Grace Groner worked as a secretary for medical device giant Abbott Laboratories for 43 years. She lived in a tiny one-bedroom cottage, didn’t own a car and bought her clothes at rummage sales.
So when she passed away in 2010 at the age of 100 and left her estate to her alma mater, Lake Forest College in Illinois, the story made headlines. "Oh, my God," the school’s president said after finding out the amount, the Chicago Tribune reported.
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Groner built her wealth using a very simple strategy. While she was working at Abbott in 1935, she decided to purchase three shares of the company. At the time, they were trading at around $60 each, for a total investment of $180 — a fair amount of money back then, but far from an extravagant investment.
She held on to those shares. When the stock split, she didn’t sell them. When the company paid dividends, she used the cash to buy more shares of Abbott.
Fast forward decades later and that small $180 investment had grown to more than $7 million.
The strategy for people who want to earn passive income from stocks is simple, but powerful: Find stocks that pay strong dividends, let them sit and reinvest the regular payouts.
Of course, not all dividend stocks are the same. Here’s a look at three companies with long track records of paying reliable — and increasing — dividends.
Coca-Cola (KO) is a classic example of a recession-resistant business. Whether the economy is booming or struggling, a can of Coke is affordable for most people.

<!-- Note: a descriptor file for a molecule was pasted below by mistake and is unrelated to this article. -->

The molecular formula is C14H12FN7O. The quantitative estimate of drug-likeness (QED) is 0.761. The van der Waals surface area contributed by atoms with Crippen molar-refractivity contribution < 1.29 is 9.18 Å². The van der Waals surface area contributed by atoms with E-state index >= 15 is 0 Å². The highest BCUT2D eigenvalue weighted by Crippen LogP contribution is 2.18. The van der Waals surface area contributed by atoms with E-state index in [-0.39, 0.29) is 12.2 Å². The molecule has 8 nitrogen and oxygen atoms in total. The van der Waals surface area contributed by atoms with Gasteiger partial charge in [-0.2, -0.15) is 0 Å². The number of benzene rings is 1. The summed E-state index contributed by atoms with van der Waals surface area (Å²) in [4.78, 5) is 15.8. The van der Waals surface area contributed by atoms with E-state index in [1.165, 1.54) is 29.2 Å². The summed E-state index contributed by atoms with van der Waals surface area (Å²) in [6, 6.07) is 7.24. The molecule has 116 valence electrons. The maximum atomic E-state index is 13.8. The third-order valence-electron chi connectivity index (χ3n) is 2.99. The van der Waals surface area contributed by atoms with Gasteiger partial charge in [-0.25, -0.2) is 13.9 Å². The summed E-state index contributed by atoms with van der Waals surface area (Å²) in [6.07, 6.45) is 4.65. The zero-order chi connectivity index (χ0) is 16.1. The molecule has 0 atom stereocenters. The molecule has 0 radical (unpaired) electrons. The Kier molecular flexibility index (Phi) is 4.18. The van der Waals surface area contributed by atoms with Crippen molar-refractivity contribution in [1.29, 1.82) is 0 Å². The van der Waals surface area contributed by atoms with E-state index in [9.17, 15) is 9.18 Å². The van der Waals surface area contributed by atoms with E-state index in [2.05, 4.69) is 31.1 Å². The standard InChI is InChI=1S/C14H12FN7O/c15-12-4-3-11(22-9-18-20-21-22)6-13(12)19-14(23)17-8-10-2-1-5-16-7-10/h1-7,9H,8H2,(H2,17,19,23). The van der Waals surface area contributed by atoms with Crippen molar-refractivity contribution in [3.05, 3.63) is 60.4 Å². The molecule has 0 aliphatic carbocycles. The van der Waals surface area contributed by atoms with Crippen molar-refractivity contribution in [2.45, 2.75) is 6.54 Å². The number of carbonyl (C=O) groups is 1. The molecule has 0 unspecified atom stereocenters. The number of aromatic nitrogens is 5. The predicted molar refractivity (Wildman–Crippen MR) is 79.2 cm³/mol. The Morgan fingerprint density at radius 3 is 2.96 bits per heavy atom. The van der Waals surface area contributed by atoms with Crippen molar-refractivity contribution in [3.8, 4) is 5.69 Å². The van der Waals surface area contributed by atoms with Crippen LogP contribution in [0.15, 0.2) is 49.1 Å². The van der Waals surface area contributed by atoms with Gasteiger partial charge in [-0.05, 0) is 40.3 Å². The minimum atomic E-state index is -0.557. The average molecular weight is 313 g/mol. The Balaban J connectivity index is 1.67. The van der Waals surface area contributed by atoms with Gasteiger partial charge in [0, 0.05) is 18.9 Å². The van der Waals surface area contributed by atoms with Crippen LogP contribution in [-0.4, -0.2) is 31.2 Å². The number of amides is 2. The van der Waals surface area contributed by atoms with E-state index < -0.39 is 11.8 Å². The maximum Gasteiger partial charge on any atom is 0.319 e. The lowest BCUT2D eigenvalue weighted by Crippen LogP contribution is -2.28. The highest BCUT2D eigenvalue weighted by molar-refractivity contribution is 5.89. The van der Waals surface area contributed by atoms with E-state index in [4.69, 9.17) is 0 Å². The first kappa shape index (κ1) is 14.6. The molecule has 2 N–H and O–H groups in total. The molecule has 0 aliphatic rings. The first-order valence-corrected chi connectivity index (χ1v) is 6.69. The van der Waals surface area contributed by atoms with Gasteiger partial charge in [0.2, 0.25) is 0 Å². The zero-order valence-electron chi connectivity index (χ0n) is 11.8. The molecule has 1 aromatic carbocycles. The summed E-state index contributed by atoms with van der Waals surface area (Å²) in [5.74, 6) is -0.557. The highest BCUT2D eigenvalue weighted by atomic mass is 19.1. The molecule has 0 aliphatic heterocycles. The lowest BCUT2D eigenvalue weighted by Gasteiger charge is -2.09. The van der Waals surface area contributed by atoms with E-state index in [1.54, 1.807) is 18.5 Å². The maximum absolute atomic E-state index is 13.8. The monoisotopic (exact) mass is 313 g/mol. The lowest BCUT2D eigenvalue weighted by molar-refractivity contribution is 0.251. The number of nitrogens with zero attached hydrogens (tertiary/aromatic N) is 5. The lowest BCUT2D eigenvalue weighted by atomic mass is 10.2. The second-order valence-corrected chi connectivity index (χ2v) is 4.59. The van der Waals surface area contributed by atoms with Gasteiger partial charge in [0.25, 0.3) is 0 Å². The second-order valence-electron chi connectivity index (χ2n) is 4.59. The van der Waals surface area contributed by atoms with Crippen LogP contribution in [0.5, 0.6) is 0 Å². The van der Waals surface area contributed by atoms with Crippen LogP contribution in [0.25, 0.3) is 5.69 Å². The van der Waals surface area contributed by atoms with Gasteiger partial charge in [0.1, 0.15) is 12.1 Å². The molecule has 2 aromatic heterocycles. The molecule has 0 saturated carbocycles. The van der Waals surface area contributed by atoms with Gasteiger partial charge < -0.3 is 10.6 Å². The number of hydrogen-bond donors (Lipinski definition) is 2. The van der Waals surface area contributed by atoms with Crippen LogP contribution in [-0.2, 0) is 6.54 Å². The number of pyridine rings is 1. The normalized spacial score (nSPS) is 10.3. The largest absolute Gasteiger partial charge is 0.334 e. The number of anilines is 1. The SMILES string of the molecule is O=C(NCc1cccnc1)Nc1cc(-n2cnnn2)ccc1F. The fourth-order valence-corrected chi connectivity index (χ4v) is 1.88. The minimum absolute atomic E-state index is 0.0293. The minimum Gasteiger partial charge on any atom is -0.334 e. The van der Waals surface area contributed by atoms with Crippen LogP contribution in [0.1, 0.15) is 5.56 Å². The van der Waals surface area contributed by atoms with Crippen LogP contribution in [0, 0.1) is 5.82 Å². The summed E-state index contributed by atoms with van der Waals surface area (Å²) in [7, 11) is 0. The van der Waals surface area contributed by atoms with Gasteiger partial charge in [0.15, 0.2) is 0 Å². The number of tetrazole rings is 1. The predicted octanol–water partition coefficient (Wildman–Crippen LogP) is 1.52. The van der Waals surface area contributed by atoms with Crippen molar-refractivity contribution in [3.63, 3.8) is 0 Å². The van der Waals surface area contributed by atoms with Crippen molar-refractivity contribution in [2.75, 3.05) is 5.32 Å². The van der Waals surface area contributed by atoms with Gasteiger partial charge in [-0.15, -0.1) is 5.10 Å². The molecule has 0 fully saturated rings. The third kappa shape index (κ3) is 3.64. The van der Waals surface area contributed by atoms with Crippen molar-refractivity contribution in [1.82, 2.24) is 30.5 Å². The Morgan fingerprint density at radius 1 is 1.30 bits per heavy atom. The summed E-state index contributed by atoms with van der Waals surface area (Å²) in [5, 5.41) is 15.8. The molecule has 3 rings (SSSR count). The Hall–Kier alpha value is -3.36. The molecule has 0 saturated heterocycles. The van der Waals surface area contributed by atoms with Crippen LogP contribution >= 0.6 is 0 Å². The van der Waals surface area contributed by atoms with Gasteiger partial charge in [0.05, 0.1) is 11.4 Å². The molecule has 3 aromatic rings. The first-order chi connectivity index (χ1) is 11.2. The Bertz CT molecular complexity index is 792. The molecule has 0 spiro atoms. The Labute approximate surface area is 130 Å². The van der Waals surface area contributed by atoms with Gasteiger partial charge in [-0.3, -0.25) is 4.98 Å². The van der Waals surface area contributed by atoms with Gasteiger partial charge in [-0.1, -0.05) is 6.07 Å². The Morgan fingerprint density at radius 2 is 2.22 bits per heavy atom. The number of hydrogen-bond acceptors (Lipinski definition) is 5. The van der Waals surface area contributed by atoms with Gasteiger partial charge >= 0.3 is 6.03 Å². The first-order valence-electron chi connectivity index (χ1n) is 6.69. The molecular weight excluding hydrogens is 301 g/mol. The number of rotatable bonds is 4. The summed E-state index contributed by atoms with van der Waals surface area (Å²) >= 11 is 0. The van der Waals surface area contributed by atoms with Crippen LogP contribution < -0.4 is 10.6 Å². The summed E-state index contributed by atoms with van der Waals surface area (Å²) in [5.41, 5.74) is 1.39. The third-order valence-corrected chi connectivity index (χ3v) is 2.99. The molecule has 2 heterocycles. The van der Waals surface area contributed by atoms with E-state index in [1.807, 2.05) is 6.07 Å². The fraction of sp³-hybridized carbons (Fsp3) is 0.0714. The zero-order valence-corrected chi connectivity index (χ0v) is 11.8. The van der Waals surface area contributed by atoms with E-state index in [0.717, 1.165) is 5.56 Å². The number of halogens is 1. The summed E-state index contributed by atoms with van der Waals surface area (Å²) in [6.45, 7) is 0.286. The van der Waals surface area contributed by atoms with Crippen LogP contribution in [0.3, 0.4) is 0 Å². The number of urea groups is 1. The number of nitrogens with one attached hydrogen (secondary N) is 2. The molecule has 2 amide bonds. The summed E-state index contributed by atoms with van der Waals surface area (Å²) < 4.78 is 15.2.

The company’s entrenched market position, massive scale, and portfolio of iconic brands — including names like Sprite, Fresca, Dasani and Smartwater — give it plenty of pricing power.
Add solid geographic diversification — its products are sold in more than 200 countries and territories around the globe — and it’s clear that Coca-Cola can thrive through thick and thin. After all, the company went public more than 100 years ago.
More impressively, Coca-Cola has increased its dividend for 60 consecutive years. The stock currently yields 2.89%.
Johnson & Johnson
With deeply entrenched positions in consumer health, pharmaceuticals and medical devices markets, healthcare giant Johnson & Johnson (JNJ) has delivered consistent returns to investors throughout economic cycles.
Many of the company’s consumer health brands — such as Tylenol, Band-Aid, and Listerine — are household names. In total, JNJ has 29 products each capable of generating over $1 billion in annual sales.
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Not only does Johnson & Johnson post recurring annual profits, but it also grows them consistently: Over the past 20 years, Johnson & Johnson’s adjusted earnings have increased at an average annual rate of 8%.
The stock has been trending up for decades, all while returning an increasing amount of cash to shareholders. JNJ announced its 60th consecutive annual dividend increase last April and now yields 2.88%.
Procter & Gamble
Procter & Gamble (PG) has an even longer dividend growth track record than Coca-Cola and Johnson & Johnson: the company has raised its payout to shareholders for 66 consecutive years.
That streak is a testament to its entrenched position in the consumer staples market. P&G has a portfolio of trusted brands like Bounty paper towels, Crest toothpaste, Gillette razor blades and Tide detergent.
These are products that households buy on a regular basis, regardless of what the economy is doing. As a result, the company can deliver reliable dividends even in tough times.
The latest dividend hike was announced in April 2022, when the board of directors approved a 5% increase to the quarterly payout to 91.33 cents per share. The stock currently yields 2.41%.
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This article provides information only and should not be construed as advice. It is provided without warranty of any kind.